The Virgin Mary, St Matthew and St Michael

The Season of Pentecost continues through September. Three days of particular note occur in this month. September 8th - The Blessed Virgin Mary, September 21st - St Matthew the Apostle and September 29th - St Michael and All Angels.

The place of the Blessed Virgin Mary ( p 796 ASB) in the Anglican Church has often been a cause of tension. The extreme Anglo-Catholic wing wanting to make much of every Marian occasion in the Roman Calendar, and the conservative evangelical wing preferring not to mention her at all. The dehumanizing of Mary on the one hand and deep suspicion of her remembrance on the other has until relatively recently deprived us of placing Mary appropriately within the fullness of our spirituality.

Cranmer omitted all Marian feast days. The 1662 Prayer Book reinstated a lesser Holy Day on September 8th commemorating the Nativity of the Blessed Virgin Mary. On August 15th the Roman and Orthodox Churches commemorate Mary's Assumption into heaven. This day has been celebrated since the 4th century. The Catholic theology of the feast seeks to bestow on Mary a state between human and divine, immaculately conceived - free from sin, Virgin mother, and in death not returned to dust, as is the way of mortals, but assumed uncorrupted into heaven after the way of Christ. For others this view would change the nature of Mary. It alters her humanity which is considered important for showing that God, by his Spirit in the Virgin Mary, bestows upon us mortals the great honour of choosing to be born as one of us. Christ, the Word made flesh, takes upon himself our humanity but uniquely overcomes death, reconciling us to God by his resurrection for our redemption. Mary, therefore remains fully human and in death returns to dust. None the less, she is enduringly honoured as a unique servant of God, the mother of Christ.

The ASB opted to make the 8th September into a Principal feast Day. The new lectionary is adding a commemoration of Mary on August 15th to be in some unity of intent if not of doctrine with other denominations and to acknowledge the breadth of belief and practice in the Church of England. Saints’ days are usually kept on the date the saint is thought to have died and entered heaven. Thus the day becomes one of thanksgiving and celebration. It is therefore reasonable and right to have a such a day for Mary whilst allowing other places in the calendar to remember Mary’s crucial place in the life of Christ and so our life of faith.

The liturgical colour is white, the colour of purity and of Christ.

St Matthew the Apostle - September 21st (p.800 ASB). In the West a feast day has been celebrated for St Matthew since the 6th century. Matthew was Jewish. A tax collector working for the Romans until he answered Christ’s call. From very early times he has been regarded as the author of the first gospel. Written in the second half of the 1st century and generally though not universally believed to have used the gospel of Mark as its source material.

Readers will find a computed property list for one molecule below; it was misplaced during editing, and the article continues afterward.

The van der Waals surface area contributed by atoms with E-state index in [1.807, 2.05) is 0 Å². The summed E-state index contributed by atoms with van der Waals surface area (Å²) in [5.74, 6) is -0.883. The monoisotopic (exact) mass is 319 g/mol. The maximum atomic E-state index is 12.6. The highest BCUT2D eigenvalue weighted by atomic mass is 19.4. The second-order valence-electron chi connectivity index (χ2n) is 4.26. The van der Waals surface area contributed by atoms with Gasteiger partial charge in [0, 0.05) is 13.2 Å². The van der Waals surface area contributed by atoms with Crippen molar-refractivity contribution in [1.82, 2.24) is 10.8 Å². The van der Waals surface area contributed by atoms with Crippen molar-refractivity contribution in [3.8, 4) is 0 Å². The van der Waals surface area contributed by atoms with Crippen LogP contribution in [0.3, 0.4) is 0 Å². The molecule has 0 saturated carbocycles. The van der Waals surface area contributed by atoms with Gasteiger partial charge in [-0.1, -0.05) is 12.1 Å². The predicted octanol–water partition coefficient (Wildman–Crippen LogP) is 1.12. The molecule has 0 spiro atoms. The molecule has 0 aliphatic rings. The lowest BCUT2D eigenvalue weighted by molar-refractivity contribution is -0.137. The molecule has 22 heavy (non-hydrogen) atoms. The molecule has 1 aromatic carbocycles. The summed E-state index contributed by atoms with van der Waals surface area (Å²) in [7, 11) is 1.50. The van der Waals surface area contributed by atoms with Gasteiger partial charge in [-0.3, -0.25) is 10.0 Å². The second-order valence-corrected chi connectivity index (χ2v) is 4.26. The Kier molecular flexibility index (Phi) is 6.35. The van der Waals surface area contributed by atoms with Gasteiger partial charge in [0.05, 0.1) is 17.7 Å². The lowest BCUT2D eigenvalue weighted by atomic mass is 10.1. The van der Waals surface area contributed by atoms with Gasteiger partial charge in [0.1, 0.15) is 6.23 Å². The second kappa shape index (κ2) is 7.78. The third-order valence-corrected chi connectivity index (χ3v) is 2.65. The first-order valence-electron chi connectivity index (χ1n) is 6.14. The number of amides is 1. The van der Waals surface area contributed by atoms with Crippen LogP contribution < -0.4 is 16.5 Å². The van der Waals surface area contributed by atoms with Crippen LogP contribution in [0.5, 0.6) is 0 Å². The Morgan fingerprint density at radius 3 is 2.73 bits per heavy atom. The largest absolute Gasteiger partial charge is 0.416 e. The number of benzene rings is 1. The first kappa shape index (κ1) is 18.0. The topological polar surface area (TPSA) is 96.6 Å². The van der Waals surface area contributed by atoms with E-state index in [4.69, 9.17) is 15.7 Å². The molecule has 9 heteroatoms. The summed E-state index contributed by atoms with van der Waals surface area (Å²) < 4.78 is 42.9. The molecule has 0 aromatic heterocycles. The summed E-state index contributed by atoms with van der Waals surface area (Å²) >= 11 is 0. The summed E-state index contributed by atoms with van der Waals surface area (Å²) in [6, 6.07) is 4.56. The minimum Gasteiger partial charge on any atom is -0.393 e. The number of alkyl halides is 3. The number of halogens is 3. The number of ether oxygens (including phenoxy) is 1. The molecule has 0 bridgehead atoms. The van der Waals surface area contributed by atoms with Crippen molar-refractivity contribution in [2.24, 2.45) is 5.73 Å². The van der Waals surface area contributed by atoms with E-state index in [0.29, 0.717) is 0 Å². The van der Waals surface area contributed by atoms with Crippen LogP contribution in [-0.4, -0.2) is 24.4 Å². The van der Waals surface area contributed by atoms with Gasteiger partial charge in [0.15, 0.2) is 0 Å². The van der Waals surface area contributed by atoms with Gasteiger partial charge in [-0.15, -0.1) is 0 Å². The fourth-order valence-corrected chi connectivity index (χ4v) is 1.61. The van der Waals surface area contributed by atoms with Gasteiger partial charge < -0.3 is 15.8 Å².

The Collect of the day was originally written by Cranmer for inclusion in the 1549 Prayer Book. Minor changes have been made to accommodate changed understanding.

St Michael and All Angels - September 29th (p.802 ASB). Michael was an archangel. His name means ‘Who is like unto God?’. We come across him in the book of Daniel where he appears as ‘one of the chief princes’ of the heavenly host and as the particular guardian of Israel. In the Book of Revelation he fights the heavenly battle against the dragon or devil.

It was Cranmer who added ‘All Angels’ to this feast day. The Collect is ancient and little altered. It comes from the Gregorian Sacramentary (collection of prayers said in the liturgy by the priest) of the 6th century.

The formal cult of Michael seems to have origin in the East where he was invoked for the care of the sick; churches have been built with this purpose in mind and hot springs dedicated in his name in Greece and Asia Minor. An apparition of Michael on Monte Gargano in South East Italy was instrumental in spreading the cult to the West and his feast day dates from the dedication of his basilica on the Salarian Way near Rome.

Michael has had a strong following from quite early times in Britain. Churches were dedicated to him and some are mentioned by Bede. By the Middle Ages almost 700 churches were dedicated to him. Places also bear his name - St Michael’s Mount in Cornwall for instance. It is thought that there was a vision of him there in the 8th century. He was a popular choice as patron saint of cemeteries.

In art he often depicted slaying the dragon, for example Epstein’s sculpture at Coventry Cathedral. In Medieval art he was more commonly seen weighing souls to determine their destiny. As you will realize I am unable to deduce the reason why our neighbours Marks and Spencer should have adopted him! Anyone know?

Helen Walker
© St Peter's Church, Nottingham
Last revised 31st August 1997